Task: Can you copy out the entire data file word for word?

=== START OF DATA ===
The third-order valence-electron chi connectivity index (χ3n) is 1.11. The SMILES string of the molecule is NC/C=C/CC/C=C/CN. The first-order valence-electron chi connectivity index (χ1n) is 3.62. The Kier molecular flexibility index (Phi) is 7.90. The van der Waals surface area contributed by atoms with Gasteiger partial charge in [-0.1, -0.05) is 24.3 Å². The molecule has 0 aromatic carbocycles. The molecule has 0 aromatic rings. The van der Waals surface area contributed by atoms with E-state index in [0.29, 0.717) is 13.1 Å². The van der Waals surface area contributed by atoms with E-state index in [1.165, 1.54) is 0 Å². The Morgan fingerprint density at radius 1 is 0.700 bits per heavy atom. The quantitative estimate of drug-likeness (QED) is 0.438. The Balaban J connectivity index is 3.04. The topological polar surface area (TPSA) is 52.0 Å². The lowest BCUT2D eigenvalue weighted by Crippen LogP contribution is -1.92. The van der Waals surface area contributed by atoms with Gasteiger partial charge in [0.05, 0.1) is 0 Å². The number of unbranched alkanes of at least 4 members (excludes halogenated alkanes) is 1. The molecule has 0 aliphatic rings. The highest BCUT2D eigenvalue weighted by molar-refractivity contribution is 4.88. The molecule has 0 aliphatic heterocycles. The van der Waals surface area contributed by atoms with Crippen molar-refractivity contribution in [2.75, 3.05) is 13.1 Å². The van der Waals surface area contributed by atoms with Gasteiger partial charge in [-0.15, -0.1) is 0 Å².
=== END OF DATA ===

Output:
The third-order valence-electron chi connectivity index (χ3n) is 1.11. The SMILES string of the molecule is NC/C=C/CC/C=C/CN. The first-order valence-electron chi connectivity index (χ1n) is 3.62. The Kier molecular flexibility index (Phi) is 7.90. The van der Waals surface area contributed by atoms with Gasteiger partial charge in [-0.1, -0.05) is 24.3 Å². The molecule has 0 aromatic carbocycles. The molecule has 0 aromatic rings. The van der Waals surface area contributed by atoms with E-state index in [0.29, 0.717) is 13.1 Å². The van der Waals surface area contributed by atoms with E-state index in [1.165, 1.54) is 0 Å². The Morgan fingerprint density at radius 1 is 0.700 bits per heavy atom. The quantitative estimate of drug-likeness (QED) is 0.438. The Balaban J connectivity index is 3.04. The topological polar surface area (TPSA) is 52.0 Å². The lowest BCUT2D eigenvalue weighted by Crippen LogP contribution is -1.92. The van der Waals surface area contributed by atoms with Gasteiger partial charge in [0.05, 0.1) is 0 Å². The number of unbranched alkanes of at least 4 members (excludes halogenated alkanes) is 1. The molecule has 0 aliphatic rings. The highest BCUT2D eigenvalue weighted by molar-refractivity contribution is 4.88. The molecule has 0 aliphatic heterocycles. The van der Waals surface area contributed by atoms with Crippen molar-refractivity contribution in [2.75, 3.05) is 13.1 Å². The van der Waals surface area contributed by atoms with Gasteiger partial charge in [-0.15, -0.1) is 0 Å².